herald

Saturday 10 December 2016

Chef who urinated on baby wipes in shop avoids prison

Dublin District Court heard gardai were called to Dunnes Stores on Henry Street last August 16 to find that Toure had urinated on baby wipes on display in the shop (Stock picture)
Dublin District Court heard gardai were called to Dunnes Stores on Henry Street last August 16 to find that Toure had urinated on baby wipes on display in the shop (Stock picture)

A chef from a leading Dublin hotel who destroyed €164 worth of baby wipes by urinating on them in a supermarket aisle has received a suspended sentence.

Abou Bacar Toure (32) was arrested for criminal damage after he urinated on the wipes, which had to be thrown out.

Judge John Cheatle gave him a two-month suspended sentence and put him on a probationary supervision bond after hearing he had a drink problem.

Toure, with an address at Mountjoy Square, Dublin 1, pleaded guilty to offensive conduct by urinating on stock in a supermarket aisle.

He also admitted criminal damage and separate multiple counts of theft of bottles of wine.

Dublin District Court heard gardai were called to Dunnes Stores on Henry Street last August 16 to find that Toure had urinated on baby wipes on display in the shop.

He had two stolen bottles of wine worth €17 on him when store detectives stopped him.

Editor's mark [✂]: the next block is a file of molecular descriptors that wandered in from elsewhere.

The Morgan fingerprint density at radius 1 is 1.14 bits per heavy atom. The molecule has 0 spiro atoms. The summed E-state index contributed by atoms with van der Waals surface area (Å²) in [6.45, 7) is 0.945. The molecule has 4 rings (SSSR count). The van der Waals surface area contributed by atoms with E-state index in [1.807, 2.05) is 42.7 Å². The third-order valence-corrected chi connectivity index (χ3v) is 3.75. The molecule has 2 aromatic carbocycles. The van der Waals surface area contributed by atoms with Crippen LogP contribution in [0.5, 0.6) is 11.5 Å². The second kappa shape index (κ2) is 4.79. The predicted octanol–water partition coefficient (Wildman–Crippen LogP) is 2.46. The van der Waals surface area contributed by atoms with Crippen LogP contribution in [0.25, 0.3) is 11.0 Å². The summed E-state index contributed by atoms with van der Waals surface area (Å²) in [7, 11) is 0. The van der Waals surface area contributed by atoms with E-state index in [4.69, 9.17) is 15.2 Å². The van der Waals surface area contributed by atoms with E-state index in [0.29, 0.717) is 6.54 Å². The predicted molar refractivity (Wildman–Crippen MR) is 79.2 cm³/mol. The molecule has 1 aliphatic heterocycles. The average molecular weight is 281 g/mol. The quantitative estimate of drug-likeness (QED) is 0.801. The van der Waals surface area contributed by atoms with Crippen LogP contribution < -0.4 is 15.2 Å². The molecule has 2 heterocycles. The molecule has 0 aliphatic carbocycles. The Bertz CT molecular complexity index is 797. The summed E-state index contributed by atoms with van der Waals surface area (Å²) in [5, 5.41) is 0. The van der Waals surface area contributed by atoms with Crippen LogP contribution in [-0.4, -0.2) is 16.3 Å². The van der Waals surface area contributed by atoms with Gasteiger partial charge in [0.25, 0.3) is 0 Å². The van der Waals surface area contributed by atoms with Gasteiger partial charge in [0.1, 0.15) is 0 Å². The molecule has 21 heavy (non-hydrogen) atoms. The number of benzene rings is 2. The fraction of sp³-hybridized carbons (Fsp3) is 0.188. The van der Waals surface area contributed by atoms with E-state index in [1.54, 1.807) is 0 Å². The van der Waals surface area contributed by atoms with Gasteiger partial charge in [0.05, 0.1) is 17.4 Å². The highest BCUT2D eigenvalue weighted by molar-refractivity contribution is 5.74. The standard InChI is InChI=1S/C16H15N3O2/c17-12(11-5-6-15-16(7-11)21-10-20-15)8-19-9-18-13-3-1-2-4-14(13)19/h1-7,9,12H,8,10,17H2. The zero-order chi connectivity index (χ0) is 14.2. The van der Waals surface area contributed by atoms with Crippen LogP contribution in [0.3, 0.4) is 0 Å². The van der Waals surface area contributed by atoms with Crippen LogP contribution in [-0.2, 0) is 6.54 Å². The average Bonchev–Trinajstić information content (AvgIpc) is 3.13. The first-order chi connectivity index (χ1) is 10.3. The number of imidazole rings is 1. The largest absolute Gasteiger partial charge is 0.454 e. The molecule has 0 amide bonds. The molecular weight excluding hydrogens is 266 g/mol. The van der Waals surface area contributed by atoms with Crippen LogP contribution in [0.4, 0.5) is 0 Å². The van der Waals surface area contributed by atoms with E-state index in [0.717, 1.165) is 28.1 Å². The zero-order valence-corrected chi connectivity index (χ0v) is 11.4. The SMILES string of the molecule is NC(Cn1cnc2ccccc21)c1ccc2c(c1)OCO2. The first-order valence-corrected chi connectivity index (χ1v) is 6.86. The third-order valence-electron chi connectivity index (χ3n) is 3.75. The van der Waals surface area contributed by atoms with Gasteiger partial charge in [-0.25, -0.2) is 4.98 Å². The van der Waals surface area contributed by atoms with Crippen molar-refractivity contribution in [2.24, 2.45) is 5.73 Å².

He was arrested and taken to Store Street Garda Station.

The court heard on September 13 last year that Toure went to The George bar and stole an iPhone worth €400.

Culprit

He returned 20 minutes later and was stopped by security, who called gardai.

Toure also went to Marks & Spencer on Mary Street three times and stole bottles of wine. He stole two bottles of wine on one day, August 20.

He returned the next day and was caught stealing another two bottles of wine. Gardai viewed CCTV and were satisfied he was the culprit.

The wine was recovered in the second theft but not in the first.

The accused is originally from Ivory Coast and had an Irish-born child with his partner, his solicitor Tony Collier said.

He had claimed asylum and was now working as a hotel chef in the south city centre.

Toure had applied himself well to his responsibilities and had been off alcohol for several years, but then drank again and "picked up these charges over a period of time", said Mr Collier.

He was not drinking now and was doing well, and did not commit offences when not drinking.

Judge Cheatle remarked that the accused was a hard-working man who had "succumbed to drink and had a theft spree".

He suspended the sentence for a year.

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